1sebastien_david_agriculture_toolSébastien says that in biodynamy there’s an important thing named verticality with the roots going from the earth depths to the sky (plants having their heads in the earth and their legs pointing to the sky) and to keep this verticalty active it’s better not to plow because the blade will cut off the energy flow between the earth and the sky, something on which the earth worms feed, and worms keep making galleries up and down which are very useful for the ecosystem. Plus, when you mow, the grass will pump nitrogen out of the ground which is detrimental to the vines, another reason not to cut the grass between the rows and do permaculture like he’s doing since 2012. And by doing so he keeps a better humidity level in the upper horizons, as he checked recently with fellow organic growers who mow every other row. This work needs several tools and plows and Sébastien does much of the tractoring with Rodolphe. They have several tractors including an old Massey Ferguson from 1979 which needs very little gas compared to the newer machines. When he needs a tractor or tool he looks on Le Bon Coin all over France, here just for the Loire region there are many tractors for sale, from recent models to old machines like this vintage Fiat (1500 €) in working condition. I shot additional pictures of the bizarre plowing tools they use.

This year they did only 4 sprays (this visit took place at the end of august), the first time they sprayed 10 gram/hectare of copper, 10 gr the 2nd time, 50 the 3rd and 100 gr the 4th, which makes a very low total input. That’s for the copper part, for the sulfur they spray 2 kg each time, trying to manage the black rot and oidium. Of course they’re also use the biodynamic preparations, the 500 & 501 as well.


Veraison on loose bunch

Sébastien says that this grass management tends to yield bunches that are loose, not tight which is good for the maturity being reached with the rot risk. He also tries not to trim so that the vine finds its balance by itself, and for these vines he also can eschew the debudding. This is not only good because there’s less work to do at the end, but there’s a self-regulation of the vine through the grass balance that benefits the grape quality, the bunch being looser, the grapes can grow in cas of rain without resulting in a tight bunch. The conventional growers fight the rot risk on tight bunches with anti-rot chemicals which actually also impedes the maturity process which takes a toll of the grape quality. For the pruning he did it all with his 5-strong staff between march 22 & april 10 this year on the 15 hectares.

The underground cellar complex

We then drove to the other cellar a short distance away, this is the Caves de Cochamtorille. You enter this vast underground cellar complex by driving your car down a dirt road in the middle of the vineyards and grass fields,

at one point the dirt road goes
down a cement-paved ramp, you pass a metal gate if I remember and drive hundreds of meters along dark galleries (you’ve certainly to know where you’re going) until the door of your own cellar. This huge 2-level cellar was of course at the beginning just a quarry used to build all these houses, mansions and chateaux of the region, and afterthen it was used to grow mushrooms.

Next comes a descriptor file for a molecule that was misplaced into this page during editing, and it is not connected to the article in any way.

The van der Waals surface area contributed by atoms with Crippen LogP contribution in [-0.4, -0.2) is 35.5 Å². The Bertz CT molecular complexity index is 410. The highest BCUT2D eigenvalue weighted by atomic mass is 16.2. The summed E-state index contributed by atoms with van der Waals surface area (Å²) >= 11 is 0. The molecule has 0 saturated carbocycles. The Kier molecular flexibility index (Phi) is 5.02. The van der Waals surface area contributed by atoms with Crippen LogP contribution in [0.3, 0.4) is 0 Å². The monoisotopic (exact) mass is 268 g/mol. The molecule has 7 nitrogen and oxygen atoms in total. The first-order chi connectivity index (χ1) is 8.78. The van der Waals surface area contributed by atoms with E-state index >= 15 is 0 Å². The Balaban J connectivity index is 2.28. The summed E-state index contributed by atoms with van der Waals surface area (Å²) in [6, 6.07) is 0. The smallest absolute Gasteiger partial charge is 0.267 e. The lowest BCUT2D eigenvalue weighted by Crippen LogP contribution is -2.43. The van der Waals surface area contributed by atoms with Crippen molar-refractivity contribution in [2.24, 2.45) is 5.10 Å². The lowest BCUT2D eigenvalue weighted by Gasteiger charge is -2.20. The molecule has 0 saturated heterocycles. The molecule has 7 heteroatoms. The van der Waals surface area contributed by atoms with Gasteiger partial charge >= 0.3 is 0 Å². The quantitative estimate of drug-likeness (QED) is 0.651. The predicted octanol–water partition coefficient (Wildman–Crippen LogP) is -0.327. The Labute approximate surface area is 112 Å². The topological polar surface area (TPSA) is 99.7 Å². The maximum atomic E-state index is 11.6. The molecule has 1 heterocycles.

The whole place was then later converted into cellars with many different owners. We drove 800 meters until we reached Sébastien’s cellar at a depth of 27 meters, passing what looked like cellar rooms, some being walled with a door added, some wide open and unoccupied. His grandfather told him that before individual cellars were walled, creating some sort of main thoroughway, you could get lost easily because you could drive to any direction. Once you get out of the car the temperature looks cold, and it’s of course stable from summer to winter.

Walking into the temple

Well, I’m used now and then to see terrific cellars, places that put you almost into a devotional mood, I remember the cellar of Jacky Blot or the one of Lenoir for example, both being not far from here, but each time it’s a shock : wines can’t be indifferent in such a setting and atmosphere… The main room here is maybe 10 meters high (7 meters, Sébastien corrects, plus 20 meters of rock and earth to the surface), it’s really like in a church, with the right humidity that covers the vessels with mold, especially on the lefthand side. Sébastien has lots of room with his different types of vessels, clay & wood. This place or cellar room was among the latest to be dug, around 1850, but the first rooms close to the entry of the underground complex were dug in the 17th century.

Sébastien always had his cellar here but at the beginning he’d do only élevage in barrels and foudres; he began with foudres only, like this Grenier here, and he has also the others in the chai for tyhe vinification (fermenters). In 2009 he started using Nomblot eggs and amphoras in 2013. The interest of the egg or amphora is, because of their shape, they work like what we call in French a thermosyphon, and because of the fluid mechanics laws, there’s a central axis with a warm current pushing the lees up after which they go down along the cooler sides, it’s all natural and related to the shape of the vessel. He says you can adapt & choose the shape (for example a thinner or wider base) for the goal you’re looking for in terms of exchange with the lees, it’s very interesting. he also uses globe-shaped clay vessels (7 of them, made in sandstone) made in Puglia, Italy.

Large tronconic vats

__ Vin de France 2016 (could be labelled as Saint-Nicolas-de-Bourgueil if he wanted) : We first taste here in a Grenier vat the “rest” of all the cuvées : Sébastien racks here all the barrel and other vessels bottoms (where the lees are thickest), and after the lees settle again, this results into some sort of simple wine he sells in bag in box, mostly locally. He’s done that from the start, and his grandparents always did this sort of cuvée with the lees of all the barrels. At the beginning he’d add some of these lees in the fermenting juice of the follwing vintage, as some sort of pied de cuve.

Don’t try to order this unless you visit the domaine, it’s an excellent deal but not a commercial thing. I had the chance to buy one but haven’t opened it yet.